It’s possible that almost everyone who’s sipped a cold pint on a hot day has wondered if they could make their own beer; after all, it’s really just hops, barley, water and yeast, right? While home brewing has certainly been the jumping-off point for myriad local craft breweries in the last few years, there’s still a lot to be said for experience and education.
Village Brewery’s Larry Kerwin has been making beer or more than 50 years. He’s had a long and winding path to beer stardom in Calgary, and is often hailed as one of the best of the best in the city.
Savour Calgary (SC): It seems there is some confusion about the use of the title “brewmaster.” With half a century in this business, what do you call yourself?
Larry Kerwin (LK): I think the most responsible and senior person in any brewery would most likely be called the brewmaster or Braumeister in most German breweries. Larger international brewing companies require more formal training through a series of examinations by The Institute of Brewing and Distilling which will then qualify someone as a master brewer. I wrote those examinations in 1977 and while I am a qualified master brewer, I am just as comfortable being called the “brewmaster.”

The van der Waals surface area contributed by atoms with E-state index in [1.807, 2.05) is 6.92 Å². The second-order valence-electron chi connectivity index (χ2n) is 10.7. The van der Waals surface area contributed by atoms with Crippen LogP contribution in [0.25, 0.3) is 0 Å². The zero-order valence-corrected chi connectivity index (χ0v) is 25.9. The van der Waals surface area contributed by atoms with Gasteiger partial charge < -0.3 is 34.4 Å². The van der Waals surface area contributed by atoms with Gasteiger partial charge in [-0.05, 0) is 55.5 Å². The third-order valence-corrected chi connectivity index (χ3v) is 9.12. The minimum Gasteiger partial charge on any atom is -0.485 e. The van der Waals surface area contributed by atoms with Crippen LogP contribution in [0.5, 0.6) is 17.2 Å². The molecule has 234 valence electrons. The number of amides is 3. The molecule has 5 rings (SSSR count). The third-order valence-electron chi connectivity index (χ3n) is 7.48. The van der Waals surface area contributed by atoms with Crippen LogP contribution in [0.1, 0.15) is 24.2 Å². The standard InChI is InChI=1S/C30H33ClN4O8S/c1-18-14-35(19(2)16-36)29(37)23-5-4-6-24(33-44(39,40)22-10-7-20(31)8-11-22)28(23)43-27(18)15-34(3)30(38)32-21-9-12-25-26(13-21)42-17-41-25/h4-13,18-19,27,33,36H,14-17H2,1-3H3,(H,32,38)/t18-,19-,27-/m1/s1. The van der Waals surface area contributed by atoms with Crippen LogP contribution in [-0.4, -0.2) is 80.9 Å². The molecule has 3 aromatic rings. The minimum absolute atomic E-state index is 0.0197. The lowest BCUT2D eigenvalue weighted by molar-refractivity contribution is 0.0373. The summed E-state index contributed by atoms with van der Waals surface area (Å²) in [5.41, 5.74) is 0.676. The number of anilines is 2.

SC: What do you love about being in the beer industry?
LK: I’ve retired three times. It’s just such a fun business and there’s so many good people in it, I find it hard to actually retire. In addition to starting Village Brewery in 2011 with five other former Big Rock colleagues, I have continued to do some consulting for a number of craft breweries in Alberta. As well, I co-founded Eau Claire Distillery in 2014 with David Farran, one of our original investors at Village Brewery. I’ve probably got to retire sooner or later — I’ll be 74 this year.
SC: What makes a GREAT brewer?
LK: There are so many innovative young brewers in the business today, it is hard to know what makes someone successful in this industry. Basically, someone who is passionate about good food, good beer and good spirits. There is a science to becoming a successful brewer and so a working knowledge of food science, chemistry, microbiology and engineering is almost a prerequisite to producing great beer.
SC: What did you study, or what experience led you to becoming a brewer?
LK: I worked as an apprentice brewer in five different breweries across the country before being eligible to write the brewing exams. I have a master’s degree in biology. When the opportunity to work with beer came up I thought, “Wow, this is great! Can you imagine we get to take beer home?” (Beer making is) very technical. I also studied with the Institute of Brewing in the UK.
SC: What do you recommend students do in terms of education or experience to become a great brewer?
LK: Practice. (Making beer) at home (is) a good start but doing it on a commercial basis is a lot more complicated. It’s a big learning curve and … a lot of work. For the serious brewer it is a lifetime of learning!
SC: What do you wish you knew about this career sooner?
LK: I wish I had done it earlier. I soon discovered that it was not just a job or even a career, but really a lifestyle. Once immersed in this business, it is something you think about all the time and as a brewmaster, you are on call 24 hours a day, seven days a week, as the brewing process is continuous.